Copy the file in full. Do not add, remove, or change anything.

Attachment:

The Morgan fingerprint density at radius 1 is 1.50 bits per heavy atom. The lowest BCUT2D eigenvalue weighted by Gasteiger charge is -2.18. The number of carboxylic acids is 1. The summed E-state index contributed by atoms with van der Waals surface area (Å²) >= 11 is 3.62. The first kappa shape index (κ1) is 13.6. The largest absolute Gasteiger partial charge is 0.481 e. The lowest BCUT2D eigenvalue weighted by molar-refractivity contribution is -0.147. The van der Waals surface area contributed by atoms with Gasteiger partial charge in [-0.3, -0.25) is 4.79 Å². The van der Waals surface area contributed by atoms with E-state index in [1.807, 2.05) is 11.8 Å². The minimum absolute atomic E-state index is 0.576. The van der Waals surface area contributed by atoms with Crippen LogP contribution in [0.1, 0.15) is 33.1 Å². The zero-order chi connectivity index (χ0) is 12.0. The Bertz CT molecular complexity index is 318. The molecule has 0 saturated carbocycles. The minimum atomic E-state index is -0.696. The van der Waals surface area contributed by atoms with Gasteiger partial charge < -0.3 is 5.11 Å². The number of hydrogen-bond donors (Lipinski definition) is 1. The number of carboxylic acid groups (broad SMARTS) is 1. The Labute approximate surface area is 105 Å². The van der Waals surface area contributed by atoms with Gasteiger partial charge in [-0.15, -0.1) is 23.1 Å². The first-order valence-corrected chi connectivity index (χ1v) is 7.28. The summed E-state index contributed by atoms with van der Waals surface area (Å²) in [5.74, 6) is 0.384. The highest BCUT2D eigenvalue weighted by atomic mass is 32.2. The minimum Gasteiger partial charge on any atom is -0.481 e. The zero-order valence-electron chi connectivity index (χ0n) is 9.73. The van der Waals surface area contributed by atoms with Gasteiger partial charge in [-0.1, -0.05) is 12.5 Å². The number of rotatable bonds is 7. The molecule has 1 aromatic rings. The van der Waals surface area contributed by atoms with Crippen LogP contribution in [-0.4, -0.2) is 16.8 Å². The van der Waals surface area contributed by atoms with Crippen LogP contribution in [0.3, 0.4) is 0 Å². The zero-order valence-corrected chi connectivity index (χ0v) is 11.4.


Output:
The Morgan fingerprint density at radius 1 is 1.50 bits per heavy atom. The lowest BCUT2D eigenvalue weighted by Gasteiger charge is -2.18. The number of carboxylic acids is 1. The summed E-state index contributed by atoms with van der Waals surface area (Å²) >= 11 is 3.62. The first kappa shape index (κ1) is 13.6. The largest absolute Gasteiger partial charge is 0.481 e. The lowest BCUT2D eigenvalue weighted by molar-refractivity contribution is -0.147. The van der Waals surface area contributed by atoms with Gasteiger partial charge in [-0.3, -0.25) is 4.79 Å². The van der Waals surface area contributed by atoms with E-state index in [1.807, 2.05) is 11.8 Å². The minimum absolute atomic E-state index is 0.576. The van der Waals surface area contributed by atoms with Crippen LogP contribution in [0.1, 0.15) is 33.1 Å². The zero-order chi connectivity index (χ0) is 12.0. The Bertz CT molecular complexity index is 318. The molecule has 0 saturated carbocycles. The minimum atomic E-state index is -0.696. The van der Waals surface area contributed by atoms with Gasteiger partial charge < -0.3 is 5.11 Å². The number of hydrogen-bond donors (Lipinski definition) is 1. The number of carboxylic acid groups (broad SMARTS) is 1. The Labute approximate surface area is 105 Å². The van der Waals surface area contributed by atoms with Gasteiger partial charge in [-0.15, -0.1) is 23.1 Å². The first-order valence-corrected chi connectivity index (χ1v) is 7.28. The summed E-state index contributed by atoms with van der Waals surface area (Å²) in [5.74, 6) is 0.384. The highest BCUT2D eigenvalue weighted by atomic mass is 32.2. The minimum Gasteiger partial charge on any atom is -0.481 e. The zero-order valence-electron chi connectivity index (χ0n) is 9.73. The van der Waals surface area contributed by atoms with Gasteiger partial charge in [-0.1, -0.05) is 12.5 Å². The number of rotatable bonds is 7. The molecule has 1 aromatic rings. The van der Waals surface area contributed by atoms with Crippen LogP contribution in [-0.4, -0.2) is 16.8 Å². The van der Waals surface area contributed by atoms with Crippen LogP contribution in [0.3, 0.4) is 0 Å². The zero-order valence-corrected chi connectivity index (χ0v) is 11.4.